Do we need indicators?

Splitlink

Legendary member
10,850 1,233
TRO has just posted with a video. I think that it is worth reading by all those new to trading and many, not so new, especially when there will be more time to think about these things, over the holiday.

Do we need indicators to assist our entries and exits? He makes a good argument against.

There is, also, the point against spending good money on a "Fantastic New Indicator" that will earn its cost in just a few trades!



http://www.youtube.com/watch?v=BhdZf5iCHLI&feature=youtu.be
 
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NVP

Legendary member
37,535 1,988
Agreed S (y)

TRO is someone I have followed since the early 2000's .........hes outspoken and controversial at times (in many subjects) .........but still everything he talks about is always worth a listen


N
 
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LauraRomans

Member
68 2
Awesome video!

Any suggestions on how this applies to scalping a 1 min bar for about 2-3 minutes?

No suggestion is out of the box. Any advice is appreciated!!
 

Forexmospherian

Legendary member
39,928 3,300
Do we need indicators? - For me yes - besides a clock I need extra assistance from certain indicators on a chart to get the accuracy I require for 5 pip stops. I tried naked charts after 8 yrs of my own bespoke indicators - and yes I could trade and even make money - but only with a lot larger stop size.

As traders we are all different - what might work for some - will be totally a waste of time for others - depending on are own requirements and of course our strengths and weaknesses etc.

With regards to scalping a 1 min bar for 2 or 3 mins - catch it at the right time of the session and you might make 15 -30 pips ( depending on the FX pair) - whilst 80 -90% of the time even with the correct direction call - you are just going to make 2- 7 pips net. OK if you have entered with a 2-5 pip stop - but not worth it if you are on 10+ pip stops - as RR's would be poor - therefore requiring 75- 85% win ratio accuracy on going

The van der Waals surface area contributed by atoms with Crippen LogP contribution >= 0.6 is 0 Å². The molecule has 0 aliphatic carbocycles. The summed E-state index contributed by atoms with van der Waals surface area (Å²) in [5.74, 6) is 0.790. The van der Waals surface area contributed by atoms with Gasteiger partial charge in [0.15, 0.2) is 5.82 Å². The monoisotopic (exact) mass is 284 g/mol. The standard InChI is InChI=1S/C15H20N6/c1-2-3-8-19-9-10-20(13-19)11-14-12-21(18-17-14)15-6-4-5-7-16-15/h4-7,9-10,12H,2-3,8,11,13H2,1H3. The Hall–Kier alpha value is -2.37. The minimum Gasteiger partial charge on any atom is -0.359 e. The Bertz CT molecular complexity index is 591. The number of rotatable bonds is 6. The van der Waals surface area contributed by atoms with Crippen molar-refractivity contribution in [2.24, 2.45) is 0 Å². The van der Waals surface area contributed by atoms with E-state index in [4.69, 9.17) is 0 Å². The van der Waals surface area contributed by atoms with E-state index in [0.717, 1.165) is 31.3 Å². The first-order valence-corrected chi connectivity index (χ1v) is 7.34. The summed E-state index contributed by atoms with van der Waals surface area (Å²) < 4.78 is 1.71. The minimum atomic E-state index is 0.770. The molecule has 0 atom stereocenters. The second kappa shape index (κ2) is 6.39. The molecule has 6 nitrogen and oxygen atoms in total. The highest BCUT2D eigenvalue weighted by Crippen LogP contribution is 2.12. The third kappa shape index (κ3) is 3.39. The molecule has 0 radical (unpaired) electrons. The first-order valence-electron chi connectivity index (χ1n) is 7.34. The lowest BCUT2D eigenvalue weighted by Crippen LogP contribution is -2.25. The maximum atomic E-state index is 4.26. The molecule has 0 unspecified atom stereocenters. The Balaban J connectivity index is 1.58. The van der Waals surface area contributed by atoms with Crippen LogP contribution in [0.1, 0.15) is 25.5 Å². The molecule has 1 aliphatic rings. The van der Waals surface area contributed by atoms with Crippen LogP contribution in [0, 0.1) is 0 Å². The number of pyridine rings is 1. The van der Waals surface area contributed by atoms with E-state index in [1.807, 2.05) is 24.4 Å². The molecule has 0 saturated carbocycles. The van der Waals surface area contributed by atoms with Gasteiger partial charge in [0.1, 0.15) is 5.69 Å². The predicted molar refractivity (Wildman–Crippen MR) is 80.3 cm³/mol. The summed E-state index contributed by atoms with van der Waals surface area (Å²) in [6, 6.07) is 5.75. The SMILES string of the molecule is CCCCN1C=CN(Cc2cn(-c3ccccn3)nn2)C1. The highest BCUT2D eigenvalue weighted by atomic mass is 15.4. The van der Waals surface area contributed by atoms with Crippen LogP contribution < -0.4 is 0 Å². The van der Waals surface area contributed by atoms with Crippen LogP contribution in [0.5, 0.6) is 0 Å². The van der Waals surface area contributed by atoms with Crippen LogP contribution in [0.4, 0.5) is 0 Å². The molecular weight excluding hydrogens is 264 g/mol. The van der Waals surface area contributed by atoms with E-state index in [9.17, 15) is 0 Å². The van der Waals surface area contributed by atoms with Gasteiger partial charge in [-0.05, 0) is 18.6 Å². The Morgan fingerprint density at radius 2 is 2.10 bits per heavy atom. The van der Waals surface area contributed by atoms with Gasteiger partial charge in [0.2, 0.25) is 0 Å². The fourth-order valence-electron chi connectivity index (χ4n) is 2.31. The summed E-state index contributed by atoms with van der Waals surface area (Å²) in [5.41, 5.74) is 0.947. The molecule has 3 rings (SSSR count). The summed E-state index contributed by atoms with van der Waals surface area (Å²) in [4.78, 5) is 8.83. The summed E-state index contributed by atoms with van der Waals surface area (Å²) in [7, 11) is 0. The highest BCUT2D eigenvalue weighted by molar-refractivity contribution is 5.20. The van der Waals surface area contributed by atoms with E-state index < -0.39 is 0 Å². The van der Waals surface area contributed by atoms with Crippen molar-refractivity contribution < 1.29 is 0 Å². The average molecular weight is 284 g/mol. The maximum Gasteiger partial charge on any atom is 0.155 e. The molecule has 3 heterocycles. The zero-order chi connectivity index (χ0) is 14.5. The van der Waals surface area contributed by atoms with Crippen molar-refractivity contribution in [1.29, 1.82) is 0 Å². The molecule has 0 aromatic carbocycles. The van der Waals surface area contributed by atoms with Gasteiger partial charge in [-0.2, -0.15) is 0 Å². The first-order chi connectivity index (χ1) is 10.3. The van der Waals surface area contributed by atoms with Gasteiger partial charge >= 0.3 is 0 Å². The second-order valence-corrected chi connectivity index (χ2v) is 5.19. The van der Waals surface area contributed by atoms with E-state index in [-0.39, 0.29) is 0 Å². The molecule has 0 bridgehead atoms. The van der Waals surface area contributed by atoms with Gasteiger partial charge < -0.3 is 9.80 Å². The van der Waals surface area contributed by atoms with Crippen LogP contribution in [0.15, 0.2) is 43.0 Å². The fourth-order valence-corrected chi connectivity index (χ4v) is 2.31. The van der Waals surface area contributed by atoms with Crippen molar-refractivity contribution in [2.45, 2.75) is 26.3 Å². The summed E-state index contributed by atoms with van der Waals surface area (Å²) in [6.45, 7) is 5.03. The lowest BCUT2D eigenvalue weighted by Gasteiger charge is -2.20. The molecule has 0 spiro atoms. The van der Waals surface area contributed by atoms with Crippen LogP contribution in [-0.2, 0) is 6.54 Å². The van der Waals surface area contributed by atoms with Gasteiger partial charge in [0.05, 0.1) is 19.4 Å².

TRO's methods are OK if you are just after average profitable results - ie 40 -70% per annum on retail size accounts under $100k. If you are after 100 -500% results per annum on retail size capital accounts ( not compounding - as not sustainable) you need a far more complex method with one or two"edges" that can combine high win ratios ( over 70% +) with small stops allowing you to obtain RR's of 2+ and even up to 5 or more on a regular daily basis,

This cannot be done ongoing over months and years with simple trading methods - as the market and the market makers are just too clever to allow that to happen.

Regards

F
 
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Splitlink

Legendary member
10,850 1,233
Do we need indicators? - For me yes - besides a clock I need extra assistance from certain indicators on a chart to get the accuracy I require for 5 pip stops. I tried naked charts after 8 yrs of my own bespoke indicators - and yes I could trade and even make money - but only with a lot larger stop size.

As traders we are all different - what might work for some - will be totally a waste of time for others - depending on are own requirements and of course our strengths and weaknesses etc.

With regards to scalping a 1 min bar for 2 or 3 mins - catch it at the right time of the session and you might make 15 -30 pips ( depending on the FX pair) - whilst 80 -90% of the time even with the correct direction call - you are just going to make 2- 7 pips net. OK if you have entered with a 2-5 pip stop - but not worth it if you are on 10+ pip stops - as RR's would be poor - therefore requiring 75- 85% win ratio accuracy on going

TRO's methods are OK if you are just after average profitable results - ie 40 -70% per annum on retail size accounts under $100k. If you are after 100 -500% results per annum on retail size capital accounts ( not compounding - as not sustainable) you need a far more complex method with one or two"edges" that can combine high win ratios ( over 70% +) with small stops allowing you to obtain RR's of 2+ and even up to 5 or more on a regular daily basis,